COVID and the Hispanic/Latinx context: why essential workers still suffer while sustaining our broken economy

By Jorge Iván Soto (MPP 2021)

It’s been 6 months since the pandemic wreaked havoc in the East. While many nation-states have taken premeditated and exhaustive measures to mitigate the outbreak, the United States’ desultory plan have left many of its working population vulnerable to the virus. New studies in Nashville show a stark disparities in COVID-19 cases. Latinx folk account for around 35% of Tennessee’s COVID cases, yet only make up under 6% of the population. This is a reality in many places in these States. In New York City, Mayor De Blasio shared earlier in April that Hispanic residents accounted for 34% of COVID-related deaths. UC San Francisco released their findings in a study conducted to identify the results of initial testing in Mission County. While Hispanics made up 44% of tested subjects, their 94% positive response rate drew some alarming conclusions about the situation: Latinx folk are bearing the brunt of this pandemic, and their class status and occupations provide little room for flexibility.

Not due to any juxtapositions of the social norms of the marginalized people, like Gov. DeSantis (FL). Tries to insinuate, but due to the inactions and slow reactions to protect our essential workers. The  occupations that are deemed essential (farmworkers, food industry workers, housekeepers, grocery workers,  etc.) are occupationally  dominated by the Hispanic populations, and while COVID has been ravaging the United States—once again seeing an uptick in cases signifying another wave of mass cases—the federal government is likely to halt funding, and lax regulations put these workers in a predominantly alarming vulnerable state when it comes to the spread of the disease.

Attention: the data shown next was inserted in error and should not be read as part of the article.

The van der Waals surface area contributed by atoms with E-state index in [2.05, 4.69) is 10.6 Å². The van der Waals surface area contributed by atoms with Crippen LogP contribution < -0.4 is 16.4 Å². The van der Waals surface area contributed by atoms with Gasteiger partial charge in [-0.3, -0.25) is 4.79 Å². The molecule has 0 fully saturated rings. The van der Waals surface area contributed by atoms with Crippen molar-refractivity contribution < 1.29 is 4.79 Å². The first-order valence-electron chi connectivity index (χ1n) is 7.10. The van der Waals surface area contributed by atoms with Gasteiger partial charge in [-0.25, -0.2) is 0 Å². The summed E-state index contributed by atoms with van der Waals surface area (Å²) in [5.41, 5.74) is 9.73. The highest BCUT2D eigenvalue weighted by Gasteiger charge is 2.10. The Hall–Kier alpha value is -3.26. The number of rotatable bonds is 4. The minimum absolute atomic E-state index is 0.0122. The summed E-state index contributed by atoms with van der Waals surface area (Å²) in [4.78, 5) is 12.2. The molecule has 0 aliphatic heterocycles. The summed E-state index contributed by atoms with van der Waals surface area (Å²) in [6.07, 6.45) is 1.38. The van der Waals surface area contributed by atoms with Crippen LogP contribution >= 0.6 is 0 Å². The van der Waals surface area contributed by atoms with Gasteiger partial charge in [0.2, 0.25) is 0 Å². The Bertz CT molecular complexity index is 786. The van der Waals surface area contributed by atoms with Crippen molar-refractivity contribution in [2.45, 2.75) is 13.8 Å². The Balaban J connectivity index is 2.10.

Being close together while working isn’t an action that they partake in willingly, but these industries almost force this proximity due to the nature of the work as well as trying to squeeze as much production rate advantage as they can. States like Iowa, who’s immigrant and Hispanic populations are also suffering massive positive test rate numbers, have gone out of their way to try and make it harder for people to hold companies accountable for their lack of action in trying to mitigate the spread of the disease within their work force. Riddle this with little to no resources available for them to try and take care of themselves, and we. See potentially COVID-carrying workers forced to keep struggle through the pandemic. With little resources, a demagogic administration that seems to prioritize the economic growth of the country over the general wellbeing of his people, it’s looking to only get worse for the Latinx community Essential workers are continuing to carry on as their companies maintain this “business as usual” approach. Hazard pay to such workers are quietly being rolled back, again further restricting the financial flexibility to try and combat COVID. While giving these workers the break they deserve, many economists fear that this will lead to a supply chain shortage of goods, which will disrupt the economic output of the nation, but  I believe that this perspective is short sighted: in a time when we are again seeing an increasing rate of COVID-19 cases in the United States, the long term economic effects are going to be felt at an exponentially worse rate than if we decided to be proactive and tackle this pandemic head on.

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